Why non-EU students find it difficult to find accommodation in Prague
On average, the country receives around 20,000 international students each year, and naturally one thing that is essential when moving to a new country for a year or two is finding a comfortable place to call home.
While Prague has a beautiful cityscape full of quaint apartment buildings, it also has one of the hottest real estate markets, with housing demand increasing by 19% in 2021.
With demand far outstripping supply, landlords are the gatekeepers and more often than not, students who come from non-European countries struggle to find accommodation.
While the Erasmus+ program supports the movement of students from other European countries, international students from places such as Cuba and Lebanon also represent the foreign population here in Czechia and Prague.
But why should it be difficult for a student from a non-EU country to find accommodation to rent in town? The average tuition fees for these students are almost double that of EU/EEA member states, which contributes significantly to the universities and the city’s income. Yet students from outside the EU/EEA are often greeted with a cold response from landlords when looking for accommodation. Luis Orlando Leon Carpio, a 32-year-old Cuban student studying his master’s degree here in Prague, says several doors were closed in his face before he realized what was going on.
“It affects your perception of society, because we would like to feel a little more welcome.”
When Luis started his search for an apartment, he was optimistic that he could find a nice space with two of his classmates who are from Brazil. However, the reality he faced was quite different from the one he envisioned.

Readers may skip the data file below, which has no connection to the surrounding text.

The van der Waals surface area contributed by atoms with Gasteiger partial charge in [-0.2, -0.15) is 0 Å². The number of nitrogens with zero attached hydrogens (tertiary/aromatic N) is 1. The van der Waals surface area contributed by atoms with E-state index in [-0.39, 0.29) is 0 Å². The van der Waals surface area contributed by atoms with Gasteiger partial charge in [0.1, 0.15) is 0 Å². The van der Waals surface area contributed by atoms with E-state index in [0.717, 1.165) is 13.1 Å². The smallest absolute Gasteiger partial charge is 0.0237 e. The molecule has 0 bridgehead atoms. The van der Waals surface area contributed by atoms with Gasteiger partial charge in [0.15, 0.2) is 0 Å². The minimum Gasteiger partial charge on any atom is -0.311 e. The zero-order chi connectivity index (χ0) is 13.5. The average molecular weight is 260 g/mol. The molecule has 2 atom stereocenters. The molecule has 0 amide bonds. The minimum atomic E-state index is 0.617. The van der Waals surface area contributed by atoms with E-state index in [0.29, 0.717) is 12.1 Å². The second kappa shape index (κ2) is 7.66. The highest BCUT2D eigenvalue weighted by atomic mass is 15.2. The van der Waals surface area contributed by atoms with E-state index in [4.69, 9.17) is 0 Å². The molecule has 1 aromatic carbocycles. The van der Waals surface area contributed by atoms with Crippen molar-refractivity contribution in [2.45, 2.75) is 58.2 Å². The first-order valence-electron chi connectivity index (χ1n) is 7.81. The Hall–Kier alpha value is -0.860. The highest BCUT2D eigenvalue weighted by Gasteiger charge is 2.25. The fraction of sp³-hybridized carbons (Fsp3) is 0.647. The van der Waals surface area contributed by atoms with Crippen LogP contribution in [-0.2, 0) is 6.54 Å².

“The narrative when we started looking for places was that it was quite simple, that we would be able to find a nice place in a certain period of time. And we kind of got comfortable, I think, about this story, but the reality was quite the opposite.
From texting landlords with no response to paying for subscription services on housing websites to research leads, time was running out when it came to finding accommodation. Carpio didn’t know why the band continually failed, until an experience with a real estate agent made it clear.
“It happened to us two or three times, the discrimination we faced, where we got a response and the officer asked us our nationality, and if any of us three were European. And when we said that we weren’t, they were like “I’m really sorry but it’s just a matter of owner preference, he prefers someone who is a Czech citizen, a Czech permanent resident or an EU citizen. “
On the rare occasions that Carpio and his friends received a response from a landlord who agreed to take them on as tenants, thousands of euros in bail were requested, a difficult feat for a group of students working on a budget.
“We found this apartment, and it wasn’t cheap. We each had to pay around 500 euros per month, plus a commission for a real estate agent, and the initial deposit was one month’s rent. But since none of us were from the EU, they increased the deposit to two months rent. So in the end we were paying around 1000 euros for a deposit only. We found it very expensive, given our expectations, and we are students, so keep in mind that we don’t have big incomes. We just considered it unfair to have to pay more for not being European.
Carpio’s case is not an isolated incident. We spoke with another student from Lebanon, who faced a similar situation when trying to find accommodation in Prague.
Sandra Abdelbaki is a 22-year-old Lebanese woman studying her master’s degree in journalism here in Prague.
“There were a lot of hurdles I would say, one of them is asking for over a month’s rent and a huge deposit. But also because I’m not from the EU I have to show some documents for my visa and my registration in the country, and many people thought it was difficult for them, so they would reject me just because it requires additional documentation.
From extra paperwork to hefty bail, Abdelbaki was even asked about her religion by the owners.
“Also, as someone from a non-EU country, I found it even more difficult as I was repeatedly asked where I am from, what is my religion and what I do here in the first place. I also had several rejections because I was not from the EU. ”